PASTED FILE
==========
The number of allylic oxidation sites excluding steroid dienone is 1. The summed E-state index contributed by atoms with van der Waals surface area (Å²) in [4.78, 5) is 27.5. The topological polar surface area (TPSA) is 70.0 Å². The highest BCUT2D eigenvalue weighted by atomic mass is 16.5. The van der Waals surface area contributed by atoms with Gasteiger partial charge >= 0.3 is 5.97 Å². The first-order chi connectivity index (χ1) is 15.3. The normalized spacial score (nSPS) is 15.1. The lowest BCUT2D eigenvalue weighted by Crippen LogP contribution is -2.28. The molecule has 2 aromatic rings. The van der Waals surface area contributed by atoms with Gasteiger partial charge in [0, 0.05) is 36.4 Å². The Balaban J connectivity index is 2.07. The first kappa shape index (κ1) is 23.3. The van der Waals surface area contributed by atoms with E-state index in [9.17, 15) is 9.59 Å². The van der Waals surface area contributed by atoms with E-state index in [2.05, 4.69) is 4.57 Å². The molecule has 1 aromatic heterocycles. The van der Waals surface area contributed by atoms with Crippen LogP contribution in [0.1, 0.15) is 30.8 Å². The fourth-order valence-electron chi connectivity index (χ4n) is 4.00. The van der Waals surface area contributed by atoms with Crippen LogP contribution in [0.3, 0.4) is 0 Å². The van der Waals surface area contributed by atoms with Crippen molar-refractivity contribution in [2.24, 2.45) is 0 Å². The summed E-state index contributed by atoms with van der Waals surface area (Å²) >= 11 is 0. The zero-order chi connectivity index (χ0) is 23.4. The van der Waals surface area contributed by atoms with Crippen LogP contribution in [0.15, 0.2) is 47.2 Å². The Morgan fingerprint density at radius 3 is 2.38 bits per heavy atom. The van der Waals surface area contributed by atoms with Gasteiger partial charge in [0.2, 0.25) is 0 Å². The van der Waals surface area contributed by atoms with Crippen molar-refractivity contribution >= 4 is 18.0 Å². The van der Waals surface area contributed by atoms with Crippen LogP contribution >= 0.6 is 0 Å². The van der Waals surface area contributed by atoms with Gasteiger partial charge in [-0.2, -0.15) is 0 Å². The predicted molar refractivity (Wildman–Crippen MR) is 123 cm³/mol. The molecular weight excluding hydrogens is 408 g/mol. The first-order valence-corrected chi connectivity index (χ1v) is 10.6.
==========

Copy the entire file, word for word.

The number of allylic oxidation sites excluding steroid dienone is 1. The summed E-state index contributed by atoms with van der Waals surface area (Å²) in [4.78, 5) is 27.5. The topological polar surface area (TPSA) is 70.0 Å². The highest BCUT2D eigenvalue weighted by atomic mass is 16.5. The van der Waals surface area contributed by atoms with Gasteiger partial charge >= 0.3 is 5.97 Å². The first-order chi connectivity index (χ1) is 15.3. The normalized spacial score (nSPS) is 15.1. The lowest BCUT2D eigenvalue weighted by Crippen LogP contribution is -2.28. The molecule has 2 aromatic rings. The van der Waals surface area contributed by atoms with Gasteiger partial charge in [0, 0.05) is 36.4 Å². The Balaban J connectivity index is 2.07. The first kappa shape index (κ1) is 23.3. The van der Waals surface area contributed by atoms with E-state index in [9.17, 15) is 9.59 Å². The van der Waals surface area contributed by atoms with E-state index in [2.05, 4.69) is 4.57 Å². The molecule has 1 aromatic heterocycles. The van der Waals surface area contributed by atoms with Crippen LogP contribution in [0.1, 0.15) is 30.8 Å². The fourth-order valence-electron chi connectivity index (χ4n) is 4.00. The van der Waals surface area contributed by atoms with Crippen LogP contribution in [0.3, 0.4) is 0 Å². The van der Waals surface area contributed by atoms with Crippen molar-refractivity contribution in [2.24, 2.45) is 0 Å². The summed E-state index contributed by atoms with van der Waals surface area (Å²) >= 11 is 0. The zero-order chi connectivity index (χ0) is 23.4. The van der Waals surface area contributed by atoms with Crippen LogP contribution in [0.15, 0.2) is 47.2 Å². The Morgan fingerprint density at radius 3 is 2.38 bits per heavy atom. The van der Waals surface area contributed by atoms with Gasteiger partial charge in [0.2, 0.25) is 0 Å². The van der Waals surface area contributed by atoms with Crippen molar-refractivity contribution >= 4 is 18.0 Å². The van der Waals surface area contributed by atoms with Crippen LogP contribution >= 0.6 is 0 Å². The van der Waals surface area contributed by atoms with Gasteiger partial charge in [-0.2, -0.15) is 0 Å². The predicted molar refractivity (Wildman–Crippen MR) is 123 cm³/mol. The molecular weight excluding hydrogens is 408 g/mol. The first-order valence-corrected chi connectivity index (χ1v) is 10.6.